III Useful Functions in Word (Edited for Word 2000 January 25, 2000)
There are almost unlimited possibilities in Microsoft Word.  Listed below are just a few of the functions that I have used.  I will add new functions to this list if I find they are needed.
(1) Using menus and Dialog Boxes
(2) Getting Help
(3) Defining and Using Styles
(4) Document and Page setup for Research Papers
(5) Auto Text
(6) Equation Editor
(7) Placing & Sizing Graphics
(8) Converting your documant to HTML
(9) Sorting
(10) Using the Drawing Toolbar

(11) Shortcut Keys

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(1) Using menus and Dialog Boxes
 Microsoft Word Menus are rich with useful functions.  You should develop the skill to browse menus and make selections in dialog boxes to maximize your productivity when using Microsoft Word.  Menus and Dialog boxes are quite easy to use.  To use a menu click the menu title and then click your selection on the menu items.  Frequently a dialog box will open with additional choices that can be made.  As an example look at (4) Document and Page setup for Research Papers
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(2) Getting Help
Office Assistant

Help Menu

Books CBT
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(3) Defining and Using Styles: The format menu 
Dragging the down arrow by the Style button on the Format Toolbar will let you apply a pre defined style to selected text. A style is a set of format commands including font type, size, text alignment, margins, indent, etc., see above example. Word comes with some pre-defined styles such as heading formats.
To define a style--Warning:  Define Styles… is really for the expert at Word, so if you don't feel you fit into this category, you may wish to skip this part and come back later. Styles are something that have many definitions in this program. It is very important to keep the differences in mind. A "style" can apply to the formatting of the text (Font, Bold, etc.) or to the style as it applies to a paragraph (spacing, justification, etc.). When styles are collectively applied to paragraphs, they are referred to as "style sheets." A style sheet for a paragraph contains all of the information for the formatting of the paragraph. It is very important to remember that a style sheet contains specific information for the ENTIRE paragraph: only 1 font, 1 size, though you can have an unlimited number of character formats (bold, italic, etc.) as long as the formatting applies to the entire paragraph.

You can create a style sheet by example. First, type in some sample text in its own paragraph (remember "paragraph" for a word processing program means a line ended with an <Enter> key). Format the paragraph exactly as you would like it to look. Choose all of the indents, tabs, etc. you would like for the paragraph. Select your paragraph. Now, choose "Styles…" from the Format menu. Type in a code name and click on OK. Your style sheet will be noted in the style box on Format Toolbar.

To select a new (already defined) style, click on the down arrow at the side of the style box on the ruler and drag to choose your preferred style. You can also have style sheets access other style sheets:  a real time saver.  An example will help to explain this.  Let's suppose we are typing up a multiple choice exam that allows three choices for answers. We want it to look something like the following:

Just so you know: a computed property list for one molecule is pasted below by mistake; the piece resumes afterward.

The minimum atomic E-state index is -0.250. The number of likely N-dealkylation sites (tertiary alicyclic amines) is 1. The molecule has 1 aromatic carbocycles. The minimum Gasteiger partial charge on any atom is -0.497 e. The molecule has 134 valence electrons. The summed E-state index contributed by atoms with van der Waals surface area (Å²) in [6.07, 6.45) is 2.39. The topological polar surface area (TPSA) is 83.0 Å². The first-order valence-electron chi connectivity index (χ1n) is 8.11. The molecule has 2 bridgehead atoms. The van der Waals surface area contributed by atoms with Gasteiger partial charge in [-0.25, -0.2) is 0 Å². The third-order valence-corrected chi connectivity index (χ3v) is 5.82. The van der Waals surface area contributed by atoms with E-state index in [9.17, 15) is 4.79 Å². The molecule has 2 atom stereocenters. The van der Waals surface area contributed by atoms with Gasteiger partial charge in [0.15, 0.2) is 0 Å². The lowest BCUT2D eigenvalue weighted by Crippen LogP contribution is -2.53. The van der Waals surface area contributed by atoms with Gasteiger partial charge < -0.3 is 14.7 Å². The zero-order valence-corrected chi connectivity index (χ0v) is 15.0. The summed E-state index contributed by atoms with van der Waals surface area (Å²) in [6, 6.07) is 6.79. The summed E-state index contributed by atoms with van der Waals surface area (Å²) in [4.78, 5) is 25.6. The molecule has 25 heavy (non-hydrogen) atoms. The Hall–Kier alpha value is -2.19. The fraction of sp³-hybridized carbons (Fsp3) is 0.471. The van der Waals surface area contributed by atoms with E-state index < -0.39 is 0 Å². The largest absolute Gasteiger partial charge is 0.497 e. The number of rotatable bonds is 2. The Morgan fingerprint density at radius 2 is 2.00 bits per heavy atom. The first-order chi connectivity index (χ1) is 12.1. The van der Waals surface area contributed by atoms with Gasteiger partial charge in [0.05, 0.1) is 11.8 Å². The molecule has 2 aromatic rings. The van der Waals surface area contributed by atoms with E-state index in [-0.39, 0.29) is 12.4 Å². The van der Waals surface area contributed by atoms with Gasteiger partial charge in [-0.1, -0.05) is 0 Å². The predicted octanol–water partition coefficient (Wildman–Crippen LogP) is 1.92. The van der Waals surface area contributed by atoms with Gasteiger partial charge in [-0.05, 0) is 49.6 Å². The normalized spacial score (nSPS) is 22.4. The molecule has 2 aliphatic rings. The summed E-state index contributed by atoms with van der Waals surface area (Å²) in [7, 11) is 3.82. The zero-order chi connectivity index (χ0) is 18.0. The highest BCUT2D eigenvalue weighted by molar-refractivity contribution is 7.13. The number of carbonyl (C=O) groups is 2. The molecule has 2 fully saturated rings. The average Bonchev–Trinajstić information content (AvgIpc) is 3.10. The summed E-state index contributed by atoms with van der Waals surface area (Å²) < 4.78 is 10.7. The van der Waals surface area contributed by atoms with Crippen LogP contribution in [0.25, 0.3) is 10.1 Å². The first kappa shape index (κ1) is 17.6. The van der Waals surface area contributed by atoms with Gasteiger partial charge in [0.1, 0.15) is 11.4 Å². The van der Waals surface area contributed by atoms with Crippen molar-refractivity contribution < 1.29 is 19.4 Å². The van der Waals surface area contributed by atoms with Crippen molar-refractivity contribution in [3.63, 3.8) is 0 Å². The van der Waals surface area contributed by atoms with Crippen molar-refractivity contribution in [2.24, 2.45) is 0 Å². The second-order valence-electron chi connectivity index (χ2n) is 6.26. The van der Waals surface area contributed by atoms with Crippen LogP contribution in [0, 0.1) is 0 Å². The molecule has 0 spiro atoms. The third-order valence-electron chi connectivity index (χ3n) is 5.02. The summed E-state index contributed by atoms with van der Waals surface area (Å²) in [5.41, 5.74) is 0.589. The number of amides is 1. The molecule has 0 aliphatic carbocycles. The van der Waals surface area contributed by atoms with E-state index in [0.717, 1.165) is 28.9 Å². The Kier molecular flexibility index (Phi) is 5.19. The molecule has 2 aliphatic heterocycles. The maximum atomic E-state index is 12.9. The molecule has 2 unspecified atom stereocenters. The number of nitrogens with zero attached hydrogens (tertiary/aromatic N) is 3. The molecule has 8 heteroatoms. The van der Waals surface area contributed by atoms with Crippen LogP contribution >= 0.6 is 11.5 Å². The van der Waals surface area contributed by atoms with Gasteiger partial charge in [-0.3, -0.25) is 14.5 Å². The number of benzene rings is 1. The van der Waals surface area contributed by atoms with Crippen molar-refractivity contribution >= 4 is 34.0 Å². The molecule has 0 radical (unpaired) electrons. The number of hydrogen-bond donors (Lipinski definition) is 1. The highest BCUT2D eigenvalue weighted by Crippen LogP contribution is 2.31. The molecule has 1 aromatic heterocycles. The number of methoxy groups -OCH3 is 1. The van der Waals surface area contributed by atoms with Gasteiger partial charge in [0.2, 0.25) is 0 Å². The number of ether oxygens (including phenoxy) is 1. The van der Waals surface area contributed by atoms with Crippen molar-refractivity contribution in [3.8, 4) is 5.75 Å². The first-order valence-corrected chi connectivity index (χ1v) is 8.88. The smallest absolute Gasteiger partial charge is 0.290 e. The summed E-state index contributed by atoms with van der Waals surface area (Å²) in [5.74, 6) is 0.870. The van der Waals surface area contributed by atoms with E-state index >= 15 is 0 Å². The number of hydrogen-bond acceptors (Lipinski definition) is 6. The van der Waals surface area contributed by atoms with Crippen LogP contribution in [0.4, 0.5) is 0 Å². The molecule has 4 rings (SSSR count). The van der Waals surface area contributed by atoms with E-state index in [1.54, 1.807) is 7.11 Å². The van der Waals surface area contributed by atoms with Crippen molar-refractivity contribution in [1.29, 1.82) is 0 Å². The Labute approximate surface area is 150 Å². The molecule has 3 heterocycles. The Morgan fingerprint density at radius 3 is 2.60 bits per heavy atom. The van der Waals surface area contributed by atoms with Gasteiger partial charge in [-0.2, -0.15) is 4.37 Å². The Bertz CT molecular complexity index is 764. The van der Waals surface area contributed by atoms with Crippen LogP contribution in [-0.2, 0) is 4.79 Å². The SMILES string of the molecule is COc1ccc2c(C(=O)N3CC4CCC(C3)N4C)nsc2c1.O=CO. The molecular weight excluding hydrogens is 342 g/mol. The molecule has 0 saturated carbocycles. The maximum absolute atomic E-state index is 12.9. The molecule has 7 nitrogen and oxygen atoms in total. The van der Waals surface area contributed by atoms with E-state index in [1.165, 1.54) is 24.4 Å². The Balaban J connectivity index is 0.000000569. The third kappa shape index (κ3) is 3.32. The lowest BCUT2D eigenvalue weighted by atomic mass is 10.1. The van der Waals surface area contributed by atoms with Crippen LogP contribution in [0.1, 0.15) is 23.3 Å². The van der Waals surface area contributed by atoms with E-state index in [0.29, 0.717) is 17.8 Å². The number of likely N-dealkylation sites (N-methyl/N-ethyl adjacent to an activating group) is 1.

1. This is the first question and it wraps to the              following line so it looks something like this
        a.     This is answer a
        b.     This is answer b
        c.     This is answer c

2. This is the second question and it wraps to the following line so it looks something like this
        a.     This is answer a
        b.     This is answer b
        c.     This is answer c
I've set up my style sheets so that question #1 is set up with a sheet called question.  Answer a is set up with a sheet called a, answer b is set up with a sheet called b, and answer c is set up with a sheet called c.  Style sheet question is set up with the letter a in the box that says Next Style:.  Style sheet a has b in its Next Style:.  Style sheet b has c as its Next Style:.  Style sheet c has question as its Next Style:.  What all this means is this:  all I have to do is type in my question, hit the «RETURN», type in answer a, hit the «RETURN», type in answer b, hit the «RETURN», type in answer c, hit the «RETURN», and type in the next question.  The style sheets are chained together like a train—each style sheet searches another.

One quick shortcut for changing styles:  hold down the <Shift> key and the <Ctrl>  key and type an s.  The style box will be selected and you can use the arrows to move up or down the available styles or you can  type in the name of the style sheet and hit the «RETURN» key.  The paragraph is automatically formatted according to the style sheet indicated.

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(4) Document and Page Setup, Page Numbers and Footnotes
For Research Papers
(a) Page Setup File menu (Margins, Page Size, Paper Source, Layout)
(b) Page Numbers
(c) Footnotes
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(a). Page Setup -File menu
The Page Setup command is one of the most important commands in the File menu.  From here you control the settings of your entire document e.g. Margins, Paper Size, Paper Source and Layout.  By clicking on each tab of the dialog box that opens you get the choice boxes where you can tell the computer exactly the size of your margins, choose the print orientation (normal or sideways), control margin size, choose type of paper, etc.

Choose Page Setup from the File menu then the dialog box that appears:

Margins
Default Margins are (I have changed the margins in the example): 
  • Top 1 inch
  • Bottom 1 inch
  • Left 1.25 inch
  • Right 1.25 inch
  • Header .5 inch
  • Footer .5 inch
Click Mirror margins to have the margins of pages in a book format have "mirrored margins" when looking at an open page 

Click 2 pages per sheet to have each 1/2 page numbered and formatted as a page 

Gutter position defines where the margin is wider to incorporate the space for staples or other types of binding. 

You can change the choices and apply the change to this section, from this point forward or for the whole document. 

Figure XX
Paper Size
Paper size is selectable but dependent on your printer. Click the down arrow beside the paper size box to choose a size 

Orientation, whether the page prints the length of the paper, the normal orientation, Portrait, or the page prints the width of the paper, Landscape can be chosen by clicking the appropriate choice. 

These choices can be determined for this section or for the whole document.


Figure XX
Paper Source
Paper source is dependent on the capability of your printer.  Check out the choices for your printer.

Layout
On this tab you can determine: 
  • Section Start; if the print starts on an odd or even page
  • headers and Footers;